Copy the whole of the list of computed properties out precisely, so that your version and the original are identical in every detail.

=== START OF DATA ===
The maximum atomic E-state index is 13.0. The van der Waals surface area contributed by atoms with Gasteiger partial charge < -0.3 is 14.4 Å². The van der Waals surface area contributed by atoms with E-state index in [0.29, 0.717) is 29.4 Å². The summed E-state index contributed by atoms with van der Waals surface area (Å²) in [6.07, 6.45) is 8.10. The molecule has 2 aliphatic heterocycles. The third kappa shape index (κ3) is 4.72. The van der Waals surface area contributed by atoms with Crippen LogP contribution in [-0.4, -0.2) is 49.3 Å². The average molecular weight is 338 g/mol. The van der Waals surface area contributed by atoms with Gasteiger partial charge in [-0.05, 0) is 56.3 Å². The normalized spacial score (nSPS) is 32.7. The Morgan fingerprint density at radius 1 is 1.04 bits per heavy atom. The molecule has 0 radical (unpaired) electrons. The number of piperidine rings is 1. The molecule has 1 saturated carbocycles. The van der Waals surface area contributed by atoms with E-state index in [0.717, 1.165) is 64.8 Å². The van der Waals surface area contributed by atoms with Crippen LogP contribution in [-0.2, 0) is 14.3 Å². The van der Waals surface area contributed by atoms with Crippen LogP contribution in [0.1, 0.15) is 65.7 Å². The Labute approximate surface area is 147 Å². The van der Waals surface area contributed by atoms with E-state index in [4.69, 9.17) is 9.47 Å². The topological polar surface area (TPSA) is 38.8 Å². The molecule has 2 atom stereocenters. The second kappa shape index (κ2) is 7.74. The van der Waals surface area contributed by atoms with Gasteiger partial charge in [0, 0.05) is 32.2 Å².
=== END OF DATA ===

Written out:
The maximum atomic E-state index is 13.0. The van der Waals surface area contributed by atoms with Gasteiger partial charge < -0.3 is 14.4 Å². The van der Waals surface area contributed by atoms with E-state index in [0.29, 0.717) is 29.4 Å². The summed E-state index contributed by atoms with van der Waals surface area (Å²) in [6.07, 6.45) is 8.10. The molecule has 2 aliphatic heterocycles. The third kappa shape index (κ3) is 4.72. The van der Waals surface area contributed by atoms with Crippen LogP contribution in [-0.4, -0.2) is 49.3 Å². The average molecular weight is 338 g/mol. The van der Waals surface area contributed by atoms with Gasteiger partial charge in [-0.05, 0) is 56.3 Å². The normalized spacial score (nSPS) is 32.7. The Morgan fingerprint density at radius 1 is 1.04 bits per heavy atom. The molecule has 0 radical (unpaired) electrons. The number of piperidine rings is 1. The molecule has 1 saturated carbocycles. The van der Waals surface area contributed by atoms with E-state index in [0.717, 1.165) is 64.8 Å². The van der Waals surface area contributed by atoms with Crippen LogP contribution in [-0.2, 0) is 14.3 Å². The van der Waals surface area contributed by atoms with Crippen LogP contribution in [0.1, 0.15) is 65.7 Å². The Labute approximate surface area is 147 Å². The van der Waals surface area contributed by atoms with E-state index in [4.69, 9.17) is 9.47 Å². The topological polar surface area (TPSA) is 38.8 Å². The molecule has 2 atom stereocenters. The second kappa shape index (κ2) is 7.74. The van der Waals surface area contributed by atoms with Gasteiger partial charge in [0, 0.05) is 32.2 Å².